Author(s): Morrongiello BA, Corbett M, Brison RJ
Abstract Share this page
Abstract OBJECTIVE: To investigate whether one can differentiate injured and uninjured young children based on child behavioural attributes or indices of caregiver supervision. METHOD: A matched case-control design was used in which case participants were children presenting to an emergency department for treatment for an injury and age/sex matched control participants presented for illness-related reasons. During structured phone interviews about supervision parents reported on general supervisory practices (standardised questionnaire) and specific practices corresponding to time of injury (cases) or the last time their child engaged in the activity that incited their match's injury (controls). Parents also reported on child behavioural attributes that have been linked to child risk taking in prior research (inhibitory control, sensation seeking). RESULTS: Results revealed no group differences in child behavioural attributes; however, the control group received more supervision both in general (OR = 4.82, 95\% CI 1.89 to 12.33) and during the specified activity that led to injury in cases (OR = 5.38, 95\% CI 2.13 to 13.58). CONCLUSION: These findings confirm past speculation that caregiver supervision influences children's risk of medically-attended injury and highlight the importance of targeting supervision in child-injury prevention interventions.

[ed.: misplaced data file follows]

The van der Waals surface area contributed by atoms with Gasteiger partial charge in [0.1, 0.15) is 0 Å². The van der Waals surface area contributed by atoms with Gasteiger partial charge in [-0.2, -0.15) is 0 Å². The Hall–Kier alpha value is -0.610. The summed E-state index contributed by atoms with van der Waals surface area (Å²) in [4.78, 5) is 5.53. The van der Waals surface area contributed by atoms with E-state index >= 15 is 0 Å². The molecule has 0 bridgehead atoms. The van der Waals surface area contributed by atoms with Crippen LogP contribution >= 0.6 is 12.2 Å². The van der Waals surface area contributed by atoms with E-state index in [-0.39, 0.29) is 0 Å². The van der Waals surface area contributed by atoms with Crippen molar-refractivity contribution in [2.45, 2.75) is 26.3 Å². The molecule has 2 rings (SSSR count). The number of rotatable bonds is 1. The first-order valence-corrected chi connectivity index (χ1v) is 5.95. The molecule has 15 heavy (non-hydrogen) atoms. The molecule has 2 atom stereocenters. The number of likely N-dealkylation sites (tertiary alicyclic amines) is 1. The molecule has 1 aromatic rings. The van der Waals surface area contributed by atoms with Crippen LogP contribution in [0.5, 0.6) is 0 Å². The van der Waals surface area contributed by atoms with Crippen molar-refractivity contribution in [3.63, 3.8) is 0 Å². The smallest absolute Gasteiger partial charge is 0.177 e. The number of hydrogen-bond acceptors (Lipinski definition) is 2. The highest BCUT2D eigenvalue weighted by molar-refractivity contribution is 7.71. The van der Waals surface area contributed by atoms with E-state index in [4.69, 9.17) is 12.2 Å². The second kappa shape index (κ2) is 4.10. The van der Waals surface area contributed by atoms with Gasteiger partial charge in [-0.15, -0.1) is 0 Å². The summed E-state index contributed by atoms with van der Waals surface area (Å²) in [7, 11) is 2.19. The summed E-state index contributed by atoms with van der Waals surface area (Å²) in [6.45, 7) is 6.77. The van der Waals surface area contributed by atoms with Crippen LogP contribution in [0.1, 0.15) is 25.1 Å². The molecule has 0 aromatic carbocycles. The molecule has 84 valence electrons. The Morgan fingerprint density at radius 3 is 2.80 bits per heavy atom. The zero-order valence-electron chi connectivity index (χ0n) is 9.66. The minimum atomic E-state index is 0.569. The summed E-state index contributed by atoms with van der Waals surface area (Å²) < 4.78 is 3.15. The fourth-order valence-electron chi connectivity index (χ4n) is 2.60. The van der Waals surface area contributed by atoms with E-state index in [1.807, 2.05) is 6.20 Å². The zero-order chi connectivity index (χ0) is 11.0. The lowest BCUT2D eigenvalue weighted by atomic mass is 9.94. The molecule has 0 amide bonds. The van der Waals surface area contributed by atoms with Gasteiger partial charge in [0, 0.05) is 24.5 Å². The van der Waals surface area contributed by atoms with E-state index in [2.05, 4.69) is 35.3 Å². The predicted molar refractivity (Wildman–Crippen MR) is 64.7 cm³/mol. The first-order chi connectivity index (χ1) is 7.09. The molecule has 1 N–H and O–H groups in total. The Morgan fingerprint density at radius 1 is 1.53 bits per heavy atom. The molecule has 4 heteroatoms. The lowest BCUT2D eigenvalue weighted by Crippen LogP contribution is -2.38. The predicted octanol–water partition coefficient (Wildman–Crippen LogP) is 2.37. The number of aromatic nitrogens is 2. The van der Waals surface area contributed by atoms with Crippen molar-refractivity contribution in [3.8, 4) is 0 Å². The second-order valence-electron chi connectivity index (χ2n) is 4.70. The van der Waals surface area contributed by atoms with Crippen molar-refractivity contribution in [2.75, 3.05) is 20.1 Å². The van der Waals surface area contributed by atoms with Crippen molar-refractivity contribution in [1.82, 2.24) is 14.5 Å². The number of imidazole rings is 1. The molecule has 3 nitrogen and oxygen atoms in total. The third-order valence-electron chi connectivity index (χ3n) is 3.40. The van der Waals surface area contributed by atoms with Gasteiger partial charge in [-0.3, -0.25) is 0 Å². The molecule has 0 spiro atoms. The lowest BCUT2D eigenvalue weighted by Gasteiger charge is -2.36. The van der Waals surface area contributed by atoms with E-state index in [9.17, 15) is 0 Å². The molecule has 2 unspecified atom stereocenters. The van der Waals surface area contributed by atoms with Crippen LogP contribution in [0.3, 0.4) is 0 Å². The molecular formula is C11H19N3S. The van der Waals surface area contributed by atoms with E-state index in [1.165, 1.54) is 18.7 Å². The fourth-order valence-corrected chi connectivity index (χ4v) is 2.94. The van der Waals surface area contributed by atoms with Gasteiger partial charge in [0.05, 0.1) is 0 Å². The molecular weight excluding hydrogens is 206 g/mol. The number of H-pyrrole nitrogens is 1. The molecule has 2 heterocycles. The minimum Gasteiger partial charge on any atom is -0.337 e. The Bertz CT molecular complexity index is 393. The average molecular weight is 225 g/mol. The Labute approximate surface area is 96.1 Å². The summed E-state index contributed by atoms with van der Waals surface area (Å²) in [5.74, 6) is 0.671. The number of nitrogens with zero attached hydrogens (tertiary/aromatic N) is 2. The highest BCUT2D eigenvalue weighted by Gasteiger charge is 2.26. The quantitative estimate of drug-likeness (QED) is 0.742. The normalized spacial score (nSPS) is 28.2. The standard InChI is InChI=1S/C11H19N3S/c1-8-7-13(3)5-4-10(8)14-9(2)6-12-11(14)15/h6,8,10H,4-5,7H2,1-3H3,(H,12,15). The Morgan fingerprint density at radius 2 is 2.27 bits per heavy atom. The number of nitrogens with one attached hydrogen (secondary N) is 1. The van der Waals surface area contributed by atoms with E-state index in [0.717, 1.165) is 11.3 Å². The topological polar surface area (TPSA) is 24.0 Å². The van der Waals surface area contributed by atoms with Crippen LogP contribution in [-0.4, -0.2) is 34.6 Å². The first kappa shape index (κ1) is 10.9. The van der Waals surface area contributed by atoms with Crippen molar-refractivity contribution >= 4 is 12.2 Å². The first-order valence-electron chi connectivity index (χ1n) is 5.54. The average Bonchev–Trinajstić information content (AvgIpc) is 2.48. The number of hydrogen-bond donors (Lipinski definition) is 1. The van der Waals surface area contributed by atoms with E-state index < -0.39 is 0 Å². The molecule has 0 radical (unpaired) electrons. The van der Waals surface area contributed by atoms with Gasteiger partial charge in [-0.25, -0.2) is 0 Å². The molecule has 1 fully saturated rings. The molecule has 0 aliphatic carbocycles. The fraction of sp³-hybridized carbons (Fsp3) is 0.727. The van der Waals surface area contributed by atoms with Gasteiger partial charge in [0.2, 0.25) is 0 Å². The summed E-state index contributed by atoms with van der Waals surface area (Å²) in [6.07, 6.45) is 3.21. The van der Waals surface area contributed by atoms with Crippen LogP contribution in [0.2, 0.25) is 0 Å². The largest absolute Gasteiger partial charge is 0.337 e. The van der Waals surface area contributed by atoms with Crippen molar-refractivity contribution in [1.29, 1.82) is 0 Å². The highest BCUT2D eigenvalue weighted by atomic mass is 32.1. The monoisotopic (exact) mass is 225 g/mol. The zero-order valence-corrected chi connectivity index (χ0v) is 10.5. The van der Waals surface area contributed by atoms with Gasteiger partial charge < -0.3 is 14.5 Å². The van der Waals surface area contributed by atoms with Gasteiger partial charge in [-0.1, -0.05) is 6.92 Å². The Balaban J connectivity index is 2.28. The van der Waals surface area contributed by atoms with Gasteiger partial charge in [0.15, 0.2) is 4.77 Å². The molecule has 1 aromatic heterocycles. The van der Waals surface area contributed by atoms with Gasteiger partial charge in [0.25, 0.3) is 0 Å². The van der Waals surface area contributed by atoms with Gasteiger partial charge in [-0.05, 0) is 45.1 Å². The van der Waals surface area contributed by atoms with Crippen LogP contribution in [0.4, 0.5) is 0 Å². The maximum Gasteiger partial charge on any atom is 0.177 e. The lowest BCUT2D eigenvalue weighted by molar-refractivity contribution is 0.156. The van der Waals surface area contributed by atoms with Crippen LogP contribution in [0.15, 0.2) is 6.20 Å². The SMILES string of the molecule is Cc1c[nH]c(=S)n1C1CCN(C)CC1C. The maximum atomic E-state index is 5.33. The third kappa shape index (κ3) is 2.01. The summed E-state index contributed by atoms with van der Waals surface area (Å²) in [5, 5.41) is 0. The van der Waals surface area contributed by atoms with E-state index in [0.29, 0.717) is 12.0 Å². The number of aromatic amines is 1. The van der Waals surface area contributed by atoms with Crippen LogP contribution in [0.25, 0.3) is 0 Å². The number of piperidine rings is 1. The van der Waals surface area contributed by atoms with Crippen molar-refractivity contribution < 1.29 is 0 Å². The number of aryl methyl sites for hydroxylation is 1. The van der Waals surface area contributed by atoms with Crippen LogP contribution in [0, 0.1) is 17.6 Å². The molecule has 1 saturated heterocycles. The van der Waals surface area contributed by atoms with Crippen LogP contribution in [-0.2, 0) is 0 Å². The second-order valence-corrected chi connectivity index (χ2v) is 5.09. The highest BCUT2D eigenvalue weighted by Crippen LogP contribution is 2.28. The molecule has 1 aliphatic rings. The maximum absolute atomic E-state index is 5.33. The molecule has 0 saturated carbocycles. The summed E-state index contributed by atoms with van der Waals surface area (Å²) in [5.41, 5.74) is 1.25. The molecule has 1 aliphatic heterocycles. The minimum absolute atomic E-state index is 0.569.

This article was published in Inj Prev
and referenced in Clinics in Mother and Child Health